The most successful last-minute changes have little or no impact on attendee experiences and meetings. Teri Abram, president of Plano, Texas-based EventLink International Inc., offers an example involving a corporate meeting in Miami. “Two weeks prior to the event, we were asked to decrease the budget by $100,000 due to internal budget changes,” Abram says. “So, we immediately went to work on analyzing each budget line item to see where we could reduce. Luckily,” Abram continues, “the hotel had not placed food orders so we were able to do things such as eliminate food at breaks, and changing or rearranging menus.”
Abram looked at each A/V line item to see where equipment might not necessarily be needed or where she could use the same equipment for multiple purposes. Abram also looked at internet and bandwidth use to reduce costs. In addition, she asked vendor partners to examine areas where they could cut costs without sacrificing quality and attendee experiences. “We were very pleased that the hotel and our vendor partners worked right along with us to reduce costs and we succeeded in our goal,” Abram says. “The client was overjoyed and talked about how we can help them next year.”
Some relatively common last-minute changes are tougher to deal with than others. “There are two scenarios that readily come to mind that are the toughest last-minute meeting changes,” says Greg Jenkins, a partner at Bravo Productions, an event planning and production company. “The first is when the senior VP or CEO prefers to keep everything breezy-casual so changes can be made. But, as we know, concrete plans are essential to pull off a seamless meeting experience.”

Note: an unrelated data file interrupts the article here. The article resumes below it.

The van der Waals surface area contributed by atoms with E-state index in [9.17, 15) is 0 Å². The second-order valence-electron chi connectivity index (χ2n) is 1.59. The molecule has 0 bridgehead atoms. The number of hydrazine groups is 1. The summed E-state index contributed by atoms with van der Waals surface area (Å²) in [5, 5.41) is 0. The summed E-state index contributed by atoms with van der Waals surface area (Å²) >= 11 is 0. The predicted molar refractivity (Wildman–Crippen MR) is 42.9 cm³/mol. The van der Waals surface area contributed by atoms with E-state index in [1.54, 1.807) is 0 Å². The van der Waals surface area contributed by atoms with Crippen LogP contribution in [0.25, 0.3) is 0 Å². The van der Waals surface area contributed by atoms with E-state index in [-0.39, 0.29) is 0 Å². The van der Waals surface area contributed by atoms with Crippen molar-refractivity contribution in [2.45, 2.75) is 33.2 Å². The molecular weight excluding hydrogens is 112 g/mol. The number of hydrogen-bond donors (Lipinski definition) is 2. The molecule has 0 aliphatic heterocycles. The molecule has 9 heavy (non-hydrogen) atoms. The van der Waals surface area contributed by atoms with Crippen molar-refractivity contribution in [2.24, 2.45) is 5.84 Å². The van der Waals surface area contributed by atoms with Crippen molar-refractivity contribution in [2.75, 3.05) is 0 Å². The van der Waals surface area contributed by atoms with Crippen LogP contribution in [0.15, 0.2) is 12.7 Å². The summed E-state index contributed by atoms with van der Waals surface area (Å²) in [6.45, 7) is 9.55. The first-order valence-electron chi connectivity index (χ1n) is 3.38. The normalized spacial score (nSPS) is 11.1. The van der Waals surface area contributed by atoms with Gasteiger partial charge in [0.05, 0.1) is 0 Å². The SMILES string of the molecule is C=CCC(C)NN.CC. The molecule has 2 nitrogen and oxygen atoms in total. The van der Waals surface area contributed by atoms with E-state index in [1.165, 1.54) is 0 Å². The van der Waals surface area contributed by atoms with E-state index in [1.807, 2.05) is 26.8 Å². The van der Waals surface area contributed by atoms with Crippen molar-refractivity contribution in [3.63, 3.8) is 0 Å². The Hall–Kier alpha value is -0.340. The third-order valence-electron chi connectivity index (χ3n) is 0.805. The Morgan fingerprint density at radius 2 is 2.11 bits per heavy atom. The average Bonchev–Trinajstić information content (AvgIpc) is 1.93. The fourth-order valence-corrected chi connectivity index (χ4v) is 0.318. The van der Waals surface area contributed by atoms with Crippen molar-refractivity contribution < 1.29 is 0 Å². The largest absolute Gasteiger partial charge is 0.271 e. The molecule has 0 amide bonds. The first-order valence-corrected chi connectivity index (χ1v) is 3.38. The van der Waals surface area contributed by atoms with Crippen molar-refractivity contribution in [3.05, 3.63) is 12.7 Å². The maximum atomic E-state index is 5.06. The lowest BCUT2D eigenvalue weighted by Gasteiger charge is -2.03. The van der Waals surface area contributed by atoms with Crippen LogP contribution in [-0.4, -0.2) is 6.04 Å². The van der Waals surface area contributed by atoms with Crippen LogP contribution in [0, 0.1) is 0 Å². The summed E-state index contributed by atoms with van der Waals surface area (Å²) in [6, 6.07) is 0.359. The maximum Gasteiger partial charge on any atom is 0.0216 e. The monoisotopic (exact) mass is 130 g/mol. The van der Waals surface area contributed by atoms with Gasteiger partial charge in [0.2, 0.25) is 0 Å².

The second scenario, Jenkins continues, is when months of planning have taken place and everyone on the production team is on the same page, but a senior VP moves the goalposts and decides to make impromptu changes on the spot. “Some changes can easily be made,” Jenkins says, “but others provide challenges that can easily lead to pandemonium and chaos.” An example includes changing a presentation’s order of slides and cues on-site when the script and PowerPoint are already set. Jenkins has handled such situations by immediately addressing the following questions: Will the A/V team have the new changes? Are the production managers aware of the changes? How does this impact the overall show? Can the changes be done within a reasonable amount of time for review prior to meeting start time?
A New Venue, A Big Problem
Linda Nelson, CMP, owner of To Plan Ahead, an event management company, says the toughest of all late revisions are last-minute venue changes. “I was working with a corporate client to manage a meeting in Vienna, Austria, for approximately 100 people when it became essential for us to relocate to another venue,” she says. “It was only three weeks away from the start date, so there was so much to do within a tight time frame.” Nelson continues, “For instance, we had to research and contract with a new venue, contract with new caterers and the A/V company, etc. while creating new marketing materials and notifying participants about the changes. We pulled it off without a hitch, but it was very anxious and stressful, wondering if we would have enough time and resources to achieve everything.”
Experienced planners offer the following advice for mitigating last-minute changes: